Consider the following scenario: A web application allows users to reset their password by means of a “Forgot Password” functionality. After following the password reset process, a new UUID v1 is generated and an email with a unique reset link is sent to the email associated with said user. The reset link may look something like this:


Once an attacker knows the web application uses UUID v1 for generating the password reset link, they could take the approach listed below to guess the right token for an arbitrary account:

  1. Send a password reset request for an account the attacker controls, for example, [email protected].
  2. Immediately after, send a password reset request for the targeted account ([email protected]) followed by a request for another account owned by the attacker ([email protected]). If multiple password reset requests are allowed in a short period, the first account can be used again ([email protected]). In order to carry out the attack as quickly as possible, tools like Turbo Intruder (Burp Suite extension) or racepwn can be used.
  3. Compare the URLs obtained for each password reset request:



  5. Brute force the hexadecimal range between 998796b4 and 99874128 until the victim’s reset link is found. In this particular example, the space is considerably short (~22,000 combinations). If no rate limiting protections are in place, the link can be found in less than an hour using standard computing resources.
  6. The targeted account’s password reset link will be something in the form:


A possibility exists where multiple back- end servers are present behind a single application, or that load balancing is taking place. In this scenario, the attack can be significantly harder to carry out, as UUIDs are going to vary from one server to another. If this is the case, an attacker must try to find a way of hitting the same server consistently (i.e. if the domain name for the targeted application resolves to different public IPs, modify your local ‘hosts’ file so the domain always resolves to the same IP) or perform the attack multiple times until the same server is hit for all requests.

Another challenge to carrying out the attack in this example is that, if there is a significant delay between requests, the first 4 octets of the UUIDs are going to vary considerably from each other making it impractical (the hexadecimal range to brute-force would be too big).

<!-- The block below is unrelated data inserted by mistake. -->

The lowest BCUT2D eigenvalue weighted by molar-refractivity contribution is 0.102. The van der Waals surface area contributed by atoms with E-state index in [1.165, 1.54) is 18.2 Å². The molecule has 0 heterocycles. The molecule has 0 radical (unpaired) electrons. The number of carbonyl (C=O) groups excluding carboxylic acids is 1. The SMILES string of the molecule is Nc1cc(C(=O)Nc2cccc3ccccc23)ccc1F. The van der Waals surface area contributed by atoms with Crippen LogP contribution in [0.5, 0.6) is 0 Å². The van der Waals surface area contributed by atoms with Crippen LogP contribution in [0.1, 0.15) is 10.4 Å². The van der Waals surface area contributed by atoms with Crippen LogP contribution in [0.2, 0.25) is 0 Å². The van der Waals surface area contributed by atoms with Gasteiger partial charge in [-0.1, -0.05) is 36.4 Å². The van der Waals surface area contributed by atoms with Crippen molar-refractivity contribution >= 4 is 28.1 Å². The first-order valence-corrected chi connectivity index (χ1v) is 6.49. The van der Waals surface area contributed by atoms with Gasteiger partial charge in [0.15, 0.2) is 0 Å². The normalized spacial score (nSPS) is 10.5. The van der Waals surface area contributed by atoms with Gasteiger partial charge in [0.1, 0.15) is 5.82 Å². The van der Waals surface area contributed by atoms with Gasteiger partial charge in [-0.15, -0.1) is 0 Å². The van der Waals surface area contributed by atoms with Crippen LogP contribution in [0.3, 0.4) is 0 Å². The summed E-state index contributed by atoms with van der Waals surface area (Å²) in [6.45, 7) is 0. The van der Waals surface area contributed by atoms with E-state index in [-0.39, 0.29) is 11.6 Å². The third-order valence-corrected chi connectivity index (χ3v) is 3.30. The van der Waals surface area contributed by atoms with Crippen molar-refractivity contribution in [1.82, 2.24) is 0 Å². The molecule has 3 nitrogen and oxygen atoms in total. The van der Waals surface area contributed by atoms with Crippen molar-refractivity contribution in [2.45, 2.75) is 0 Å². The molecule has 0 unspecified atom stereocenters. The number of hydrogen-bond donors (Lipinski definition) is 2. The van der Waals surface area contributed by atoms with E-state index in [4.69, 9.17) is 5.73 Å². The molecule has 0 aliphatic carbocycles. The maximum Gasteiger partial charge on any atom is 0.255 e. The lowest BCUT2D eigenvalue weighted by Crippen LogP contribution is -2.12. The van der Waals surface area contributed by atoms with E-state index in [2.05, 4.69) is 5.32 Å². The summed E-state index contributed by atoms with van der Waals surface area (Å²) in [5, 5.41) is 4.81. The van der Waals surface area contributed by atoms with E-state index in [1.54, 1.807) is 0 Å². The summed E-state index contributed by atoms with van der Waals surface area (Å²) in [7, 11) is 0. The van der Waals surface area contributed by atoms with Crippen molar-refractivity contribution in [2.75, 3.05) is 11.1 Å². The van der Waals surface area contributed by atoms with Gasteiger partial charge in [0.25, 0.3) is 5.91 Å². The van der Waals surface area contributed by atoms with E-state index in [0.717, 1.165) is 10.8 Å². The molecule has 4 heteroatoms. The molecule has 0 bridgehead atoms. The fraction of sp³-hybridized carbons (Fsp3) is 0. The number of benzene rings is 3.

Faulty Pseudo-Random Number Generators (PRNGs) with UUIDs v4

As stated by Scott Contini in “Cautionary Note: UUIDs generally do not meet security requirements”, sometimes UUID v4 is used, but the pseudo-random number generator (PRNG) is faulty.

Take a look at the function that was used for generating ‘random’ UUIDs:

function randomUUID() {
  var s = [], itoh = '0123456789ABCDEF';

  // Make array of random hex digits. The UUID only has 32 digits in it, but we
  // allocate an extra item to make room for the '-'s we'll be inserting.
  for (var i = 0; i < 36; i++) s[i] = Math.floor(Math.random()*0x10);

  // Conform to RFC-4122, section 4.4
  s[14] = 4;  // Set 4 high bits of time_high field to version
  s[19] = (s[19] 0x3) | 0x8;  // Specify 2 high bits of clock sequence

  // Convert to hex chars
  for (var i = 0; i < 36; i++) s[i] = itoh[s[i]];

  // Insert '-'s
  s[8] = s[13] = s[18] = s[23] = '-';

  return s.join('');

In this example, the randomUUID() function uses Math.random() which by itself is not cryptographically secure. Contini went further into actually understanding how the Math.random() was implemented in JavaScript, and developed a script to brute-force the hi value given a random UUID generated with the vulnerable function in order to predict future outputs (the script can be downloaded from here).

Examples like this show us that every time we are able to obtain the source code responsible for generating UUIDs in a web application, it is worth taking a look at how that is implemented. Sometimes developers don’t use secure functions or even develop their own, which may lead to cryptographic vulnerabilities (Contini, 2015).

Security Considerations When Building an Application

There are several security considerations for each version of UUIDs to consider when building an application. The best solution is to go with the most secure version of UUIDs for the kind and nature of the application you’re building.

For automated passive testing use the UUID issues for Burp Suite extension (also available in PortSwigger repository).

Web Application Security

VerSprite focuses on emulating cybercrime and simulating test scenarios that not only reflect current attack patterns, but also threat motives. The foundation of VerSprite’s penetration testing methodology is based on emulating realistic attacks by a malicious actor through the use of PASTA (Process for Attack Simulation and Threat Analysis). Read More →